Between latte sips and bites of artisan toast, patrons at downtown Colorado Springs cafe Loyal Coffee set up camp at wooden tables and concrete benches. Some chatted casually under the fluorescent glow of pendant lights that complement the shop's industrial-yet-rustic aesthetic. Others linger on laptops with empty cups before them.
Many of the shop's Thursday morning customers - a wedding planner, a business owner, a podcast host, an online magazine editor - had something in common: They are millennials.
The cohort is typically thought to include people born after 1980, ranging in age from 20 to their mid-30s. Popular culture and mainstream media have assigned the group a slew of reputations, from lazy to overworked, detached to passionate.
The generation received a shoutout from Gov. John Hickenlooper on Wednesday at a local recap of his State of the State address at The Antlers hotel, where he called Colorado a top destination for millennial college graduates.
In Colorado Springs, people between the ages of 20 and 34 made up roughly 22 percent of the population in 2015 - roughly the same as the rate measured in 2010, according to most recently available data from the U.S. Census Bureau's American Community Survey.
But the number of millenials who are moving to the city is on the rise, according to the survey. People between the ages of 18 and 34, who had moved to Colorado Springs from a different state or county, totaled more than 109,000 in 2015 - up by more than 15,000 people from 2010.
Theories behind the increase vary, from the city's relatively low cost of living compared to the Denver and Boulder areas, to the legalization of recreational marijuana.
Customers at Loyal Coffee, a millennial hangout that opened on South Nevada Avenue in the fall, offered a good snapshot of Colorado Springs' appeal.
"This is the land of opportunity right now," said Seth Enos, 25, a recent transplant from Charlotte, N.C., who started a pop-up coffee shop business with his wife. "I've grown to really appreciate Colorado Springs because it has room for people like me, who are entrepreneurs, to get in on the ground floor and make the city what we want it to be."
Twenty-eight-year-old Cameron Kinney, who moved to the Springs in recent years when his wife got a job at the locally based Christian youth ministry Young Life, called the city "up-and-coming."
"This has the Colorado feel, but it's less expensive and more low-key," said Kinney, who works for a small crowdfunding company.
Long-term millennial residents cited changes in the Springs' arts and culture scenes, the city's deviation from its strictly conservative reputation and the opening of new businesses like Loyal.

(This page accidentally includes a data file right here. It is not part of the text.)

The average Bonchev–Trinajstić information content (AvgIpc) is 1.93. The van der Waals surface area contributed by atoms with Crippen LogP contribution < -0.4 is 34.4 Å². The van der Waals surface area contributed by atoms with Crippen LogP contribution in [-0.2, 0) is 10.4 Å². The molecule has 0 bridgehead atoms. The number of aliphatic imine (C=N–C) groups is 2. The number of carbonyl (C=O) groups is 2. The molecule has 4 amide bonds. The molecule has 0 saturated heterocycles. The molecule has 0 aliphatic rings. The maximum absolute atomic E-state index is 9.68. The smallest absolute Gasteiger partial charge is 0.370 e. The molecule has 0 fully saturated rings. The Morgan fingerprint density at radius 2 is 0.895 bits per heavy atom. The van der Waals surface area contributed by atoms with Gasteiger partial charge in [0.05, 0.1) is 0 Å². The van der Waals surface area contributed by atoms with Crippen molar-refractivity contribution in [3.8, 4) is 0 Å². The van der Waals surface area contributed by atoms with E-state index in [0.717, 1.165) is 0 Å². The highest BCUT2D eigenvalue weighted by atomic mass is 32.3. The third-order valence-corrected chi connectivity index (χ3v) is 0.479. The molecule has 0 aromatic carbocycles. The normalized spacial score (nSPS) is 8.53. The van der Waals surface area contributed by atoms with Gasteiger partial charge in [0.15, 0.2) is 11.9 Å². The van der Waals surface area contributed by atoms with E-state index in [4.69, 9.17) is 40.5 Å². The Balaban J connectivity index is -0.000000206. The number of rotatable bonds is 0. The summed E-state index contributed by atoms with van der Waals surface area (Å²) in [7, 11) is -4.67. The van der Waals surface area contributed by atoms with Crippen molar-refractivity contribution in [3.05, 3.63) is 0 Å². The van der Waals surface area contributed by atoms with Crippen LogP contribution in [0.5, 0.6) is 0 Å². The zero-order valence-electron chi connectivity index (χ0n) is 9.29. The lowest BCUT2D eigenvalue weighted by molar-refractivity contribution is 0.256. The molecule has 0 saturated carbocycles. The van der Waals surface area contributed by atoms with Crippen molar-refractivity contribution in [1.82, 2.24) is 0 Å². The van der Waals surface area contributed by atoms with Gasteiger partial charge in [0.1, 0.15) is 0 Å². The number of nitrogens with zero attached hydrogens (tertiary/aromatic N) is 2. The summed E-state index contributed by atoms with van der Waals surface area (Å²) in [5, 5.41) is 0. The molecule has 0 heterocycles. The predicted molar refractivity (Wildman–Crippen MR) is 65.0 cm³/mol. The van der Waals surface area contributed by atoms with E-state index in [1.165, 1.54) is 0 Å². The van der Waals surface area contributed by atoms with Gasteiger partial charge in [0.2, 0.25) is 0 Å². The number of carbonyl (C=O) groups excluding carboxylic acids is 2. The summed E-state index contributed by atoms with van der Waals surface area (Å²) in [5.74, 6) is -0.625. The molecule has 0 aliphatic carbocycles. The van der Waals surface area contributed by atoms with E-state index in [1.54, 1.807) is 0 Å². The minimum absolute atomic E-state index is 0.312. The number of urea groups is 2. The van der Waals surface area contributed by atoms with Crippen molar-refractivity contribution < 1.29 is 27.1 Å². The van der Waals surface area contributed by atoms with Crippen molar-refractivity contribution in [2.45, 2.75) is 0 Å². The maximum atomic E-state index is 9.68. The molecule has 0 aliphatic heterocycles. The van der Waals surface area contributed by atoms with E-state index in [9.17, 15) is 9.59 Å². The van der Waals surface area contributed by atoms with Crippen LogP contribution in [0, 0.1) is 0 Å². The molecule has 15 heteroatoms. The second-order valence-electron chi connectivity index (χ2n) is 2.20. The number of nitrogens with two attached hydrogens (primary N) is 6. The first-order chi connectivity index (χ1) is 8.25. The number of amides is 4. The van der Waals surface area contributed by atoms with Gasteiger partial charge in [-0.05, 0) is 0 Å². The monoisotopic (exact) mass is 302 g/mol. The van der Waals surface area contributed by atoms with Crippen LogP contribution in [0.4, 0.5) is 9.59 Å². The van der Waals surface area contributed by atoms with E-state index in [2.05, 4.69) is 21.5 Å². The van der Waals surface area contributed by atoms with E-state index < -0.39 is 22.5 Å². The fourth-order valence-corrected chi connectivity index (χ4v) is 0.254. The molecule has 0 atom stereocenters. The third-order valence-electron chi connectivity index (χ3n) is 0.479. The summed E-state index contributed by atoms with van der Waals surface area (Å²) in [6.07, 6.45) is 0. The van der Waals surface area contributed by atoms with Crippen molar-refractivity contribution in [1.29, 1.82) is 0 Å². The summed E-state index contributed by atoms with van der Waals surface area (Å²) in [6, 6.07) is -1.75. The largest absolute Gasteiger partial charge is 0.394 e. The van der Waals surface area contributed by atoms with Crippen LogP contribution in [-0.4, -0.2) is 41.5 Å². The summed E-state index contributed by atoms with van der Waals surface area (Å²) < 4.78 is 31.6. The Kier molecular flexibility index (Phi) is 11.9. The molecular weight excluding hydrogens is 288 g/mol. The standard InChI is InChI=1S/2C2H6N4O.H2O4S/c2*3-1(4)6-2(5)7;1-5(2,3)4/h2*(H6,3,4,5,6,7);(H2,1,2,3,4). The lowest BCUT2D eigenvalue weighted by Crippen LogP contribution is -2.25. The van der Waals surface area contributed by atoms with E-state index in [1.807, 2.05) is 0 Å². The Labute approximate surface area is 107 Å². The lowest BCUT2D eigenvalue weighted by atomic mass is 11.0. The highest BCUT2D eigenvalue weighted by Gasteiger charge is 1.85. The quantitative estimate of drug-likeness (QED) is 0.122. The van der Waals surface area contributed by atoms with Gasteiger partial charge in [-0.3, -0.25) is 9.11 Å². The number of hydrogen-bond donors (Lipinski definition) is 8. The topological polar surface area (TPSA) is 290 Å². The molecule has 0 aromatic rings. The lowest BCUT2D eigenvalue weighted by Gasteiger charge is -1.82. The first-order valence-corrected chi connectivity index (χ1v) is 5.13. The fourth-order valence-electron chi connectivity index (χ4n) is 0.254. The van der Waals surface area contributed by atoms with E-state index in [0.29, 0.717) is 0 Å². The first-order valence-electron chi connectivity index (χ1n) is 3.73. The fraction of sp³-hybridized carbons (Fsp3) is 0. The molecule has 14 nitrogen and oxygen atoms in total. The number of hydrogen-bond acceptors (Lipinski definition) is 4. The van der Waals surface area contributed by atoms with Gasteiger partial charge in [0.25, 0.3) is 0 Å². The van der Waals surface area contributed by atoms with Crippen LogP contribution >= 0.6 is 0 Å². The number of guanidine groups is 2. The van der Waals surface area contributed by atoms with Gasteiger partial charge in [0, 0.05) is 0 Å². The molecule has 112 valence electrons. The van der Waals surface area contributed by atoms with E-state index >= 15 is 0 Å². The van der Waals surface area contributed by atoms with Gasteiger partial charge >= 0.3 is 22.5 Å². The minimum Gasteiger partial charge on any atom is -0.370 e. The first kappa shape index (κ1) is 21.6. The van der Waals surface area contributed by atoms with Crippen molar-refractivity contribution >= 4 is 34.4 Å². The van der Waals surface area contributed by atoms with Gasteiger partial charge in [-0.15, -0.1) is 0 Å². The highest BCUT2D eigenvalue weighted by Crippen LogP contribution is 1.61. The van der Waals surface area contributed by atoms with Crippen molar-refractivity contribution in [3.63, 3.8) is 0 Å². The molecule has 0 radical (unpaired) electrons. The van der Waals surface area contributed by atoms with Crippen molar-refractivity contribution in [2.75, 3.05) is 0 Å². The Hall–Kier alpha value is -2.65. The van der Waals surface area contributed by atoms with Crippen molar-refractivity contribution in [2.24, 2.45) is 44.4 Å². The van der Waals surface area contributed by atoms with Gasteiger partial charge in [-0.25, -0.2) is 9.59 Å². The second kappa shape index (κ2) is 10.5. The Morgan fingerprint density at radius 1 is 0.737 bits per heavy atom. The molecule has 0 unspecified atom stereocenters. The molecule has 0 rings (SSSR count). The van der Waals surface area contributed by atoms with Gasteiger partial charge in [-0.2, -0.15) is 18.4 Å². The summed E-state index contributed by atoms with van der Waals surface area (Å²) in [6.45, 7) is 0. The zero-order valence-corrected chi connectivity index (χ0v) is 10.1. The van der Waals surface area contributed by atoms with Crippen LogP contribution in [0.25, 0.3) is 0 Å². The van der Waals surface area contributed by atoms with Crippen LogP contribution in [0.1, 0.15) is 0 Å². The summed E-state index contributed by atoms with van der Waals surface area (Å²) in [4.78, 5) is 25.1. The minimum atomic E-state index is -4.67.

"Colorado Springs has changed so much in the last few years, and a lot of those changes are positive," said 35-year-old Darcie Nolan, who co-hosts a weekly podcast that targets millennial audiences.
Many are drawn to the Springs by the growing availability of jobs in technology, business and startup fields and the exceptional opportunities the state offers for "work-life balance," said Scott Van Ness, an instructor at the University of Colorado at Colorado Springs who is leading a workshop series with the Southern Colorado Better Business Bureau on millennials in the workplace.
"We're talking about outdoor activities, healthy lifestyles, friendly people," he said. "Colorado is a great fit for that."
In a February study by the El Pomar Foundation, entitled "Mountains Matter to Millennials," members of the generation who were surveyed chose access to outdoor activities and natural features as the top two strengths of the Pikes Peak region.
Some millennials are assigned to a local military base and like the area enough to stay when they are no longer in service, Van Ness added.
Still, the growth of Denver exceeds Colorado Springs, even when population is taken into account, according to the American Community Survey. People who had moved to the Denver area from another state or county made up about 19.6 percent of the population in 2015, compared to about 14.2 percent of the population in Colorado Springs.
But El Paso County's millennial population is projected to increase in the coming years - and with that, the workforce is likely to grow, more businesses are expected to open, and more people could have the opportunity to earn enough money to begin investing in other local companies, said Tatiana Bailey, director of the Southern Colorado Economic Forum.
"It really is just a matter of time before you start seeing some of the same things that have happened in Denver," said Bailey. "We're on the right path, but we just have to keep chugging along."